not-mickeyMickey had all the angles covered.  Some people would drink only beer, so he had another concoction called the “Number Two” that he poured into the beer.  According to Mary, her boss had no fear of the police.  Mickey boasted that he was in tight with Alderman Kenna, and that he always saved the best cigars for the local cops.

This time, friendship and stogies did him no good.  Because of all the publicity, city officials revoked Mickey’s liquor license.

Mickey thought he had been given a bum deal.  Gold Tooth Mary’s story didn’t make any sense.  “I’d lose money feeding dope to the guys that blow in here,” he claimed.  “I wouldn’t get enough money out of their clothes in a year to pay for the dope.”

With the Lone Star closed, Mickey left Chicago.  He later returned and operated another saloon.  By that time he was so notorious that he didn’t dare try any funny business.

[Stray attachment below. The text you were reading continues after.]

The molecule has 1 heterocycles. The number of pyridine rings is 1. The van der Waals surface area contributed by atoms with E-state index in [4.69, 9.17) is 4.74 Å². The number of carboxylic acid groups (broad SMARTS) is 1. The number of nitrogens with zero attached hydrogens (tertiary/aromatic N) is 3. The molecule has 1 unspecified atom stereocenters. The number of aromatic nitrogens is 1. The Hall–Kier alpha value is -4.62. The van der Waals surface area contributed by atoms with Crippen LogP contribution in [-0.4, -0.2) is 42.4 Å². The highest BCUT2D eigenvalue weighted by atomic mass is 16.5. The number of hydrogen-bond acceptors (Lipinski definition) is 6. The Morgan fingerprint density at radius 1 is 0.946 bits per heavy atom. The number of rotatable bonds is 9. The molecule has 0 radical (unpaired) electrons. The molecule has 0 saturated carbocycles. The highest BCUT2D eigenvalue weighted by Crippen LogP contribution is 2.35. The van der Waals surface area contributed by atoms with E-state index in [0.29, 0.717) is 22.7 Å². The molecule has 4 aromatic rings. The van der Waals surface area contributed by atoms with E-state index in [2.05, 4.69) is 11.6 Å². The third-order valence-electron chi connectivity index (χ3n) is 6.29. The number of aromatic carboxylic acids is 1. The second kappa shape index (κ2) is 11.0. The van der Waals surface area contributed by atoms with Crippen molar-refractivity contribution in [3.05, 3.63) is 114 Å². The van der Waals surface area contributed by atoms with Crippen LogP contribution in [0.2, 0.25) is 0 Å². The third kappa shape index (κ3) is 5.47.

But Mickey had the last laugh.  He sold his secret formula to a half-dozen other saloonkeepers, and from there it spread throughout America.  Today, any kind of knockout drink is called a Mickey Finn.

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Then and Now, 18th-Clark

1948--18th Street @ Clark, view east

1948–18th Street @ Clark Street, view east

2015--the same location

2015–the same location

By the time the older photo was taken in 1948, the once thickly-settled neighborhood around 18th and Clark had evolved from residential to industrial.  Even though most of the local population had left, Old St. John’s Catholic Church still stood proudly on the northeast corner of the intersection, as it had since 1881.

Old St. John’s closed in 1962 and was demolished soon thereafter.  Seven years later, the ‘L’ along 18th Street was built to give trains on the new Dan Ryan route access to the Loop—though now the structure is used mainly for the Orange Line to Midway.  Meanwhile, several commercial and residential developments have brought new life to the area.